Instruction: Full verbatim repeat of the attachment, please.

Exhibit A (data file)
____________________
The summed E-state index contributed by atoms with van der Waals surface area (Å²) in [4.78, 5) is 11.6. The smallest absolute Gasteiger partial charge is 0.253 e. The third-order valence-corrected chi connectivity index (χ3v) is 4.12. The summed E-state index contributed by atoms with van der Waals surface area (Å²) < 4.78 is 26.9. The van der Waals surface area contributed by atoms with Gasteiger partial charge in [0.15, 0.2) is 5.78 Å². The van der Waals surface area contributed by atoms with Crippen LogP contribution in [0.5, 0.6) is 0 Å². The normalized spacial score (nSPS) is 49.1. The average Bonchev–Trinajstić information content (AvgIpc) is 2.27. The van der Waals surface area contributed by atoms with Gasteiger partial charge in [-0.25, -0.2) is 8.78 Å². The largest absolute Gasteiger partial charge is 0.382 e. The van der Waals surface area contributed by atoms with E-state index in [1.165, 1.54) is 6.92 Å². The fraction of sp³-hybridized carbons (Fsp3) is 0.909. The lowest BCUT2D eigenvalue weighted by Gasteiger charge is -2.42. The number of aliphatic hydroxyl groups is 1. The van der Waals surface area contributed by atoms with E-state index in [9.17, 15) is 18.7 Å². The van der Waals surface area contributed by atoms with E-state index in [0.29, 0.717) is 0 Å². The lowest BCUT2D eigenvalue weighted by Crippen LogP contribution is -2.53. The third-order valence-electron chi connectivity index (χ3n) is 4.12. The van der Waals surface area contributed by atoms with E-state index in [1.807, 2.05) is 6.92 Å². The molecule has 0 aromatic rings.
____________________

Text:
The summed E-state index contributed by atoms with van der Waals surface area (Å²) in [4.78, 5) is 11.6. The smallest absolute Gasteiger partial charge is 0.253 e. The third-order valence-corrected chi connectivity index (χ3v) is 4.12. The summed E-state index contributed by atoms with van der Waals surface area (Å²) < 4.78 is 26.9. The van der Waals surface area contributed by atoms with Gasteiger partial charge in [0.15, 0.2) is 5.78 Å². The van der Waals surface area contributed by atoms with Crippen LogP contribution in [0.5, 0.6) is 0 Å². The normalized spacial score (nSPS) is 49.1. The average Bonchev–Trinajstić information content (AvgIpc) is 2.27. The van der Waals surface area contributed by atoms with Gasteiger partial charge in [-0.25, -0.2) is 8.78 Å². The largest absolute Gasteiger partial charge is 0.382 e. The van der Waals surface area contributed by atoms with E-state index in [1.165, 1.54) is 6.92 Å². The fraction of sp³-hybridized carbons (Fsp3) is 0.909. The lowest BCUT2D eigenvalue weighted by Gasteiger charge is -2.42. The number of aliphatic hydroxyl groups is 1. The van der Waals surface area contributed by atoms with E-state index in [9.17, 15) is 18.7 Å². The van der Waals surface area contributed by atoms with E-state index in [0.29, 0.717) is 0 Å². The lowest BCUT2D eigenvalue weighted by Crippen LogP contribution is -2.53. The third-order valence-electron chi connectivity index (χ3n) is 4.12. The van der Waals surface area contributed by atoms with E-state index in [1.807, 2.05) is 6.92 Å². The molecule has 0 aromatic rings.